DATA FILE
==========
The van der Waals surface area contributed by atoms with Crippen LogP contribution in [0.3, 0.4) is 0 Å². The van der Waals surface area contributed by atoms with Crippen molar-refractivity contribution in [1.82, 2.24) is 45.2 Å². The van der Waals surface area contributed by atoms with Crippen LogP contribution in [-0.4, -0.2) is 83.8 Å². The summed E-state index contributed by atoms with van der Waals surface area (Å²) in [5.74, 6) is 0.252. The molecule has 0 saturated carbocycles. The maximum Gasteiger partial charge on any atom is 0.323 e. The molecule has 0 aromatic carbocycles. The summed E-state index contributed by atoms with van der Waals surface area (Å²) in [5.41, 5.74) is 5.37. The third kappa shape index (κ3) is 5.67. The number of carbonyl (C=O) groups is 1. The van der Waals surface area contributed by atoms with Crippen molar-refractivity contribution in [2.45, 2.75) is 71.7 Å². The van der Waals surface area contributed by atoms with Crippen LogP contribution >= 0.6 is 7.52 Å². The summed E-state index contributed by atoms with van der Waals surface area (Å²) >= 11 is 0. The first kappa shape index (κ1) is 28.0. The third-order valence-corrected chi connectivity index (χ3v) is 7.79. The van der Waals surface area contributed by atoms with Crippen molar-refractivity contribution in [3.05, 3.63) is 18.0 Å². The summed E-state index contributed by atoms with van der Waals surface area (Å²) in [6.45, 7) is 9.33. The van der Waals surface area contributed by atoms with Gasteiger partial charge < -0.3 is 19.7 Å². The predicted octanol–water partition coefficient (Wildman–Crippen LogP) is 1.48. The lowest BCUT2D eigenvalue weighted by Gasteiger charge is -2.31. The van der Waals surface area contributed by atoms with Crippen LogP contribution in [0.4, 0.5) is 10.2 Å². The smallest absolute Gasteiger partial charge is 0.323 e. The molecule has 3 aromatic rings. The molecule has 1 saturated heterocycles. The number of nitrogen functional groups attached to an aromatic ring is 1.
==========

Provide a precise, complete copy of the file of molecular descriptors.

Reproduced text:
The van der Waals surface area contributed by atoms with Crippen LogP contribution in [0.3, 0.4) is 0 Å². The van der Waals surface area contributed by atoms with Crippen molar-refractivity contribution in [1.82, 2.24) is 45.2 Å². The van der Waals surface area contributed by atoms with Crippen LogP contribution in [-0.4, -0.2) is 83.8 Å². The summed E-state index contributed by atoms with van der Waals surface area (Å²) in [5.74, 6) is 0.252. The molecule has 0 saturated carbocycles. The maximum Gasteiger partial charge on any atom is 0.323 e. The molecule has 0 aromatic carbocycles. The summed E-state index contributed by atoms with van der Waals surface area (Å²) in [5.41, 5.74) is 5.37. The third kappa shape index (κ3) is 5.67. The number of carbonyl (C=O) groups is 1. The van der Waals surface area contributed by atoms with Crippen molar-refractivity contribution in [2.45, 2.75) is 71.7 Å². The van der Waals surface area contributed by atoms with Crippen LogP contribution >= 0.6 is 7.52 Å². The summed E-state index contributed by atoms with van der Waals surface area (Å²) >= 11 is 0. The first kappa shape index (κ1) is 28.0. The third-order valence-corrected chi connectivity index (χ3v) is 7.79. The van der Waals surface area contributed by atoms with Crippen molar-refractivity contribution in [3.05, 3.63) is 18.0 Å². The summed E-state index contributed by atoms with van der Waals surface area (Å²) in [6.45, 7) is 9.33. The van der Waals surface area contributed by atoms with Gasteiger partial charge < -0.3 is 19.7 Å². The predicted octanol–water partition coefficient (Wildman–Crippen LogP) is 1.48. The lowest BCUT2D eigenvalue weighted by Gasteiger charge is -2.31. The van der Waals surface area contributed by atoms with Crippen LogP contribution in [0.4, 0.5) is 10.2 Å². The smallest absolute Gasteiger partial charge is 0.323 e. The molecule has 3 aromatic rings. The molecule has 1 saturated heterocycles. The number of nitrogen functional groups attached to an aromatic ring is 1.